• Oh girls! I just love your perspectives! And more and more I think this is becoming more common. College tuition is astronomical and it is so hard to get ahead with the cost of living growing. We actually loved renting in many ways because we didn’t feel like all of our cash flow was having to go to fixing something. Last week alone our washer, stove, and toilet broke, and luckily we only have to worry about paying for one of them! You can make a house feel like a home even if you are renting. We came to love the space we are in, just outgrew it. When I look at many other countries around us, it easily puts things into perspective. As Americans we so easily forget that even having one room to call our own is more than many third world families could hope for. A home will come for you one day, and yes, know you are not alone!

  • Congratulations!!! My husband and I will be moving into our “dream” home in 2weeks. I still cant believe that its happening either, “I dont think I’ll believe till I see it”

  • It’s so important to find the right house for your family. We are going on 22 years in our first house and we still love it. We’ve done some renovations and added on a little, but it was the right choice all those years ago!

  • Chelsea Wagenaar

    I loved reading this! It is so encouraging to me. My husband and I have been married almost five years, and we have been in grad school the entire time (just graduated!). So, that means poor and renting an old small quirky house! We have a ten month old, and since our house is so small, she only has a corner of the second bedroom, while the rest of her room is office and guest bed! I had to really struggle when putting together her corner, trying to make it as sweet as possible, not to feel discontent with our situation. But I agree so much with you that these modest days are such a strong foundation and have taught my husband and I to be content and not to love things. Two summers ago we were the poorest we’d ever been, but I was so deeply in love with him. We’re moving in August for a postdoc — renting again — but i am looking forward to one day being in a position to buy, and saving up good advice like yours! Thanks for sharing your story Anna!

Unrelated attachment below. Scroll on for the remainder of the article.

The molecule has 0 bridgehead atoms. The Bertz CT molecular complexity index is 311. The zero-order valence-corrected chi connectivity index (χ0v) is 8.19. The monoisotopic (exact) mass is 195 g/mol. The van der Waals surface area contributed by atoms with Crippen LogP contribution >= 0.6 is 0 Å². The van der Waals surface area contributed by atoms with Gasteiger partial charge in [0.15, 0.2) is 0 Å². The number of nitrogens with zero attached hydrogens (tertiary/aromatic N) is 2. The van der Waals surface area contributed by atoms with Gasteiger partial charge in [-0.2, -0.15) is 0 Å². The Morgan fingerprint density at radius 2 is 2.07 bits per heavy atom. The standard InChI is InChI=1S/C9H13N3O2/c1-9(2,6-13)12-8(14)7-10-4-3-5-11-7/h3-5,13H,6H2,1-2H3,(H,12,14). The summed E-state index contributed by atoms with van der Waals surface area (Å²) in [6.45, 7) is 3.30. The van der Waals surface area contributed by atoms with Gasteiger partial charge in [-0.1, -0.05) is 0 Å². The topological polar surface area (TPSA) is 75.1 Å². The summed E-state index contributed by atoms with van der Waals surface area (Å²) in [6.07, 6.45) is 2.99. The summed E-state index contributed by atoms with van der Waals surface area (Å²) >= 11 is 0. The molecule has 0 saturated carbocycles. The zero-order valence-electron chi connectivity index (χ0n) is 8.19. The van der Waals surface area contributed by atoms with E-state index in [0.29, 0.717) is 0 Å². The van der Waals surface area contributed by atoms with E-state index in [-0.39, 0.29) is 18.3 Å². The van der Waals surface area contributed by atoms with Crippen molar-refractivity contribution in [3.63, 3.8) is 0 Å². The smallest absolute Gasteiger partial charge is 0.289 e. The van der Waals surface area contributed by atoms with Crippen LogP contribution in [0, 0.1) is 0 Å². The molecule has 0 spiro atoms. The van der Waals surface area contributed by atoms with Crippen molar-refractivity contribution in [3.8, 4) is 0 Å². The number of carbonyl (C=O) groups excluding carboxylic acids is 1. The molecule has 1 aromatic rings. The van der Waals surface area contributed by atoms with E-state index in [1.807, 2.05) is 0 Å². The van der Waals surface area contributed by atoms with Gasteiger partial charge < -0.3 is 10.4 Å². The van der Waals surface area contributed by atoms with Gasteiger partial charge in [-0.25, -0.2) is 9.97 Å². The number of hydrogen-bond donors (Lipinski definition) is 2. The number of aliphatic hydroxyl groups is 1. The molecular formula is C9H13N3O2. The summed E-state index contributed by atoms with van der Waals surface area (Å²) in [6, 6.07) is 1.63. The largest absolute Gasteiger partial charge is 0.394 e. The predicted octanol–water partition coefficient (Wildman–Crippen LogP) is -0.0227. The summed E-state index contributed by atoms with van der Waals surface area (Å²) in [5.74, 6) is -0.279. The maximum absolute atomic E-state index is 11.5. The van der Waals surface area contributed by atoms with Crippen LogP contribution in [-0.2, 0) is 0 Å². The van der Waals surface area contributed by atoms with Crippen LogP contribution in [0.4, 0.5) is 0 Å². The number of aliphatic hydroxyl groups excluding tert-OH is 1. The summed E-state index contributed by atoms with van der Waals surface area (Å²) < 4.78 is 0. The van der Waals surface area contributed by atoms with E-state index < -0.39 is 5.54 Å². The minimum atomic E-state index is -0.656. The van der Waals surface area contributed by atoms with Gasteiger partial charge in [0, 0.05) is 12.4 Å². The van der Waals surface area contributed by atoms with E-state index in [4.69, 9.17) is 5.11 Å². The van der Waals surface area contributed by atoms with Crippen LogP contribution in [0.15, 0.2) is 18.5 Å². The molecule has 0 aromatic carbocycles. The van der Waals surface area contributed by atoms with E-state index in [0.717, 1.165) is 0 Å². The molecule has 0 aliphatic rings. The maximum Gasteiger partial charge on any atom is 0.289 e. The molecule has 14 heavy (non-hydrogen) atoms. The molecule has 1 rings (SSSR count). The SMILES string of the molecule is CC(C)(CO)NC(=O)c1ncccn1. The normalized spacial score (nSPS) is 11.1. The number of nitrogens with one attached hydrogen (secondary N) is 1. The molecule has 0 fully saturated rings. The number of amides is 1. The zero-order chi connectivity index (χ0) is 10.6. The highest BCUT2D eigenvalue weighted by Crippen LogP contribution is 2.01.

• Chelsea, thanks for your comment! I know its gotta be tough some days, but what a gift to have a strong marriage! Things that are much more valuable than any piece of property. Wishing you a happy few years during this time that will hopefully will lead to a home one day too;)

  • Great post. I wrote similar posts last year when we moved – one on selling your home and one on looking for a new home. In the looking for a new home, the key thing was that you have to know when to walk away. It’s so easy to be swayed by brightly lit, beautifully furnished homes but once you look further than the surface you start to realise that it might not be worth compromising for, especially if it’s going to be your forever home.

    We were the same, we walked through our home, got in the car and drove away and within five minutes we knew we had to put an offer in.

    Good luck with the move!

    • Julia, such a good point! I had to learn not to be swept away by my emotional reaction to a place. Gabe was good at reminding me to go through the practical list…and gently bring me back to earth sometimes. ha! Thanks for the comment!